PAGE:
But this year that is truer than ever: With Mother Earth tumbling through the thickest part of the debris stream from Comet Swift-Tuttle, there could be as many as 200 shooting stars per hour during the peak overnight from Thursday August 11 to Friday August 12.
“Forecasters are predicting a Perseid outburst this year with double normal rates on the night of August 11–12,” said Bill Cooke, head of NASA’s Meteoroid Environment Office, in a statement. “Under perfect conditions, rates could soar to 200 meteors per hour.”
We’ve got Jupiter, king of planets, with a gravitational field to match, to thank for that. Even in a typical year, up to 100 meteors are often visible hourly during this shower. This year, astronomers say, Jupiter’s gravitational field has yanked not one, but three years’ worth of debris streams right into Earth’s path, Cooke told Earthsky.org.
“This year Jupiter’s influence has moved the 1079, 1479, and 1862 streams closer to Earth,” he said.
These sand-grain-sized remnants of Comet Swift-Tuttle smash into Earth’s atmosphere at “the blistering speed of 132,000 miles per hour,” as NASA described it. That’s 37 miles per second, Astronomy magazine noted.
“At that speed, even a smidgen of dust makes a vivid streak of light when it collides with Earth’s atmosphere,” NASA said in its statement. “Peak temperatures can reach anywhere from 3,000 to 10,000 degrees Fahrenheit as they speed across the sky.”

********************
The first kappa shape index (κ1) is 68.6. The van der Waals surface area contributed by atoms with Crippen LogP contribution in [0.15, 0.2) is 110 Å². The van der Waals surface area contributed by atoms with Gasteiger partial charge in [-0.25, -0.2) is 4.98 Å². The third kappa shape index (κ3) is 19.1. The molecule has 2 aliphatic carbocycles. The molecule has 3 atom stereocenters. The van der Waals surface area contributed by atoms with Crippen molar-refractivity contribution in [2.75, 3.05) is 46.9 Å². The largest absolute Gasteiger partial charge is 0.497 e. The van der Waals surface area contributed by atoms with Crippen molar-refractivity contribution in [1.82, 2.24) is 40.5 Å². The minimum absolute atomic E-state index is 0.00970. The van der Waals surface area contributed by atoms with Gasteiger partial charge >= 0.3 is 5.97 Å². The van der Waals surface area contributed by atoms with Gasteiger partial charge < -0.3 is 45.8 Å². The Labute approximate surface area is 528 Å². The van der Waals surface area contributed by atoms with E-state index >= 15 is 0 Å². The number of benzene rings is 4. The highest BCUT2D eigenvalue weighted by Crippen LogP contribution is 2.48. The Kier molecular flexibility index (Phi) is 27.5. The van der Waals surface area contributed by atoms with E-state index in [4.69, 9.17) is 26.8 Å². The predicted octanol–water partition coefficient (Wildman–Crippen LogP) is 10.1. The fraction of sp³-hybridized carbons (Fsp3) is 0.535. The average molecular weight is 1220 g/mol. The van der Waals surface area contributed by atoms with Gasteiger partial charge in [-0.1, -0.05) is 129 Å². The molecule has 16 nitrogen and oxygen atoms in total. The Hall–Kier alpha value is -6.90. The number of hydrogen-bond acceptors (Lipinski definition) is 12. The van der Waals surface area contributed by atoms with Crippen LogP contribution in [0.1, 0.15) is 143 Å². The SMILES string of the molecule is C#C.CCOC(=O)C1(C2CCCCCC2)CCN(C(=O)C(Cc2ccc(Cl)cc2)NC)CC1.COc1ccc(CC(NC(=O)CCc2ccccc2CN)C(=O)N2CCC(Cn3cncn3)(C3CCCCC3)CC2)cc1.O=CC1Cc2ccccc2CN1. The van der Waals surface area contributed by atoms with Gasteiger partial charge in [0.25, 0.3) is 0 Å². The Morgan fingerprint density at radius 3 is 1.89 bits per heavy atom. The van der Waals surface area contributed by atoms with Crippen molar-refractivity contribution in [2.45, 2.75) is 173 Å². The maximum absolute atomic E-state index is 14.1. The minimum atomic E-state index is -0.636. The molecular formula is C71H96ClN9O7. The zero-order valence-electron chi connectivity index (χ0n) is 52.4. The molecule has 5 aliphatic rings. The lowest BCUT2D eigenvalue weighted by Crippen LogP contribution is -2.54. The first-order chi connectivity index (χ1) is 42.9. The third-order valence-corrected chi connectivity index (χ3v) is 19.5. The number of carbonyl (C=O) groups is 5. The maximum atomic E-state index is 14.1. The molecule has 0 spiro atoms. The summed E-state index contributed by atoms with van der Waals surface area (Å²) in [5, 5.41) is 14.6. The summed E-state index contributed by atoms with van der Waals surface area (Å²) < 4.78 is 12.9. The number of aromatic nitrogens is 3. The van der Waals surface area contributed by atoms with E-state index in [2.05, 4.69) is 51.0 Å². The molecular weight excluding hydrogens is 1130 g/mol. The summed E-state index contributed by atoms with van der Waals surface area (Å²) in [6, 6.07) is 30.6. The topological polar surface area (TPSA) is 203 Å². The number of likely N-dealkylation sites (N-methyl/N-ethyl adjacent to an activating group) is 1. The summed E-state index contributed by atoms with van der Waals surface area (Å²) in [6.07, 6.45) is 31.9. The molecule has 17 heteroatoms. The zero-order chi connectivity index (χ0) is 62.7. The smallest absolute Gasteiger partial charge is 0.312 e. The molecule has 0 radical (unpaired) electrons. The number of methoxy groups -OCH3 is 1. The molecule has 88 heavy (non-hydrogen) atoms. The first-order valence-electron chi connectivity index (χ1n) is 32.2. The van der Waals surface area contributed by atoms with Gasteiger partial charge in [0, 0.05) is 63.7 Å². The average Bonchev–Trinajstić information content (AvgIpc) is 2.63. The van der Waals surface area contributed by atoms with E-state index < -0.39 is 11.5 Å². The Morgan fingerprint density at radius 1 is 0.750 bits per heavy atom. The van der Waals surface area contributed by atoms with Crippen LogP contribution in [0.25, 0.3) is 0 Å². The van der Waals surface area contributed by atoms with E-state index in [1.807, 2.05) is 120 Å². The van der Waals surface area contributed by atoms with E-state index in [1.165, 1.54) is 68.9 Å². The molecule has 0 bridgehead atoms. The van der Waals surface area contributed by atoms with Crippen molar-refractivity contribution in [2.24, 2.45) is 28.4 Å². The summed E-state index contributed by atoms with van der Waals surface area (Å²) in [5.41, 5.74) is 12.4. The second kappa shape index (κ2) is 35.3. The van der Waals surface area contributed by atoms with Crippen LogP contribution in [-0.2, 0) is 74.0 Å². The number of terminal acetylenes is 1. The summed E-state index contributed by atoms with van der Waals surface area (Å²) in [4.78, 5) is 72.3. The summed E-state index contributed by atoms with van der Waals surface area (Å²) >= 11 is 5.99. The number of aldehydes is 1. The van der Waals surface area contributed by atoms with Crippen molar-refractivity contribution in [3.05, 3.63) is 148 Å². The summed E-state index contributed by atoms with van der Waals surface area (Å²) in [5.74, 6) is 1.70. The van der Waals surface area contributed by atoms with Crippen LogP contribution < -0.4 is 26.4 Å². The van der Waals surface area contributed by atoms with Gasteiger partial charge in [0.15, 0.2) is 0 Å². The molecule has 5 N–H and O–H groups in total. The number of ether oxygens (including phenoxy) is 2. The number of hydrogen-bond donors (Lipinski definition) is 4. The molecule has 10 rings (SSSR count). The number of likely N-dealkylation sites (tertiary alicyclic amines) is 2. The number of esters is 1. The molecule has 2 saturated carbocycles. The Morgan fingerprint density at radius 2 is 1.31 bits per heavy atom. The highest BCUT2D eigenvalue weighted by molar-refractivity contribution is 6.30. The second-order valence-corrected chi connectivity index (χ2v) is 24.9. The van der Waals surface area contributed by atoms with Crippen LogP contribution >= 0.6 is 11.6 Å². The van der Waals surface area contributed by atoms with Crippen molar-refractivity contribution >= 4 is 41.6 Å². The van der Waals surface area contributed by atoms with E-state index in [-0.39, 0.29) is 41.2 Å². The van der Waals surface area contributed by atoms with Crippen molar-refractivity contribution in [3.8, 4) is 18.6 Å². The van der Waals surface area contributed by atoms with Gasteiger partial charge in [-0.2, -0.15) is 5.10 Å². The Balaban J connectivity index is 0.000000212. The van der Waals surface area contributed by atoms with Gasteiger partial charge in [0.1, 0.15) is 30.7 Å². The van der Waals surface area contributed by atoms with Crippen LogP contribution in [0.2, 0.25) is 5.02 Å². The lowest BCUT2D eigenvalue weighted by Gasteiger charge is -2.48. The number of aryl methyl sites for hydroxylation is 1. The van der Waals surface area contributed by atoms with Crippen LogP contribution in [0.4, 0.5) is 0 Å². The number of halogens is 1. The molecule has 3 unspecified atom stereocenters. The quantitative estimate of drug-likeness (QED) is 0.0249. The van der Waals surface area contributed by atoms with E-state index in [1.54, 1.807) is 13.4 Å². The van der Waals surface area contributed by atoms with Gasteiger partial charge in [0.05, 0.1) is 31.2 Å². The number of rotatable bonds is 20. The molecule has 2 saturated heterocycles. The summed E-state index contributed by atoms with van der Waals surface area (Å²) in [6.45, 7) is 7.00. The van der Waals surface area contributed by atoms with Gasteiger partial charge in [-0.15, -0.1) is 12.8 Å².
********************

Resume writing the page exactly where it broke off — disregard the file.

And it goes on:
The last time the Perseids were this spectacular was in 2009, according to NASA. Comet Swift-Tuttle itself last swooped past the sun in 1992, and it won’t be back this way again until 2126, Universetoday.com noted.
“The best views will come in the predawn hours of Friday morning the 12th, after the waxing gibbous Moon sets around 1 a.m. local daylight time,” Astronomy magazine says. “The spectacle will continue to improve as dawn approaches because the shower’s radiant—the spot on the border between the constellations Perseus and Cassiopeia where the meteors appear to emanate from—climbs higher.”
Looking to the northeast will get you to the radiant, though the meteors will be visible all over the sky, said NASA in its statement. And as the constellation Perseus rises—the inspiration for the shower’s name—it will be high in the sky for the 3.5 hours of darkest viewing time between moonset and sunrise.
The cometary source of this atmospheric bombardment—since they burn up 50 miles above the planet, the meteors pose no threat to earthlings—catapults around the sun every 133 years, and its 16-mile-wide nucleus makes it the largest solar system object to pass earth on a regular basis, according to Space.com.
Peak rates last about half a day, said Earthsky.org, but it’s also possible to see Perseids in the days immediately surrounding the peak.
Cloudy skies? Watch the NASA livestream overnight on August 11–12 and August 12–13, beginning at 10 p.m. EDT. But with clear skies, catching this spectacular show is a fairly simple matter of setting the alarm—or staying up way past your bedtime—and finding a place away from city lights, though with this year’s display that isn’t entirely necessary.
“The best way to see the Perseids is to go outside between midnight and dawn on the morning of August 12,” said NASA. “Allow about 45 minutes for your eyes to adjust to the dark. Lie on your back and look straight up.”